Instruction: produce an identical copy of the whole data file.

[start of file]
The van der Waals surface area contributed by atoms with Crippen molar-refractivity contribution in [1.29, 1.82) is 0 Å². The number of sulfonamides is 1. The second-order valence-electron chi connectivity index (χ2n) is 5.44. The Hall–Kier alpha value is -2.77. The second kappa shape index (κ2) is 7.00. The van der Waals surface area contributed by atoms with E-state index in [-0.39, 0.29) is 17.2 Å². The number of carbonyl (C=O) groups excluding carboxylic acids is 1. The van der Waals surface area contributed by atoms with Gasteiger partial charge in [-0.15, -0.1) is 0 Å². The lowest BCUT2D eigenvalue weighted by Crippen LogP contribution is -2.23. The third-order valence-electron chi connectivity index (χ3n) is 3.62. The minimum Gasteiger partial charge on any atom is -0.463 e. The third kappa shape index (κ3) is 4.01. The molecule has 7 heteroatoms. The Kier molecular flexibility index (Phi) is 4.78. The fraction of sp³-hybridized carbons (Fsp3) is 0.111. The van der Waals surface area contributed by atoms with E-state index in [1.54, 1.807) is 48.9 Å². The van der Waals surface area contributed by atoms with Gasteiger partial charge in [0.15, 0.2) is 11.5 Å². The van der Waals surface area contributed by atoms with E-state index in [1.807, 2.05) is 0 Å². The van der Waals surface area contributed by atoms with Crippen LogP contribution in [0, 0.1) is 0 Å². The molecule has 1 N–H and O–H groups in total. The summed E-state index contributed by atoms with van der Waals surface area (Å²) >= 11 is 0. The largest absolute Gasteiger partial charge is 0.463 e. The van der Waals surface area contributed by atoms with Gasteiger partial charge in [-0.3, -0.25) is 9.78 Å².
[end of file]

The van der Waals surface area contributed by atoms with Crippen molar-refractivity contribution in [1.29, 1.82) is 0 Å². The number of sulfonamides is 1. The second-order valence-electron chi connectivity index (χ2n) is 5.44. The Hall–Kier alpha value is -2.77. The second kappa shape index (κ2) is 7.00. The van der Waals surface area contributed by atoms with E-state index in [-0.39, 0.29) is 17.2 Å². The number of carbonyl (C=O) groups excluding carboxylic acids is 1. The van der Waals surface area contributed by atoms with Gasteiger partial charge in [-0.15, -0.1) is 0 Å². The lowest BCUT2D eigenvalue weighted by Crippen LogP contribution is -2.23. The third-order valence-electron chi connectivity index (χ3n) is 3.62. The minimum Gasteiger partial charge on any atom is -0.463 e. The third kappa shape index (κ3) is 4.01. The molecule has 7 heteroatoms. The Kier molecular flexibility index (Phi) is 4.78. The fraction of sp³-hybridized carbons (Fsp3) is 0.111. The van der Waals surface area contributed by atoms with E-state index in [1.54, 1.807) is 48.9 Å². The van der Waals surface area contributed by atoms with Gasteiger partial charge in [0.15, 0.2) is 11.5 Å². The van der Waals surface area contributed by atoms with E-state index in [1.807, 2.05) is 0 Å². The van der Waals surface area contributed by atoms with Crippen LogP contribution in [0, 0.1) is 0 Å². The molecule has 1 N–H and O–H groups in total. The summed E-state index contributed by atoms with van der Waals surface area (Å²) >= 11 is 0. The largest absolute Gasteiger partial charge is 0.463 e. The van der Waals surface area contributed by atoms with Gasteiger partial charge in [-0.3, -0.25) is 9.78 Å².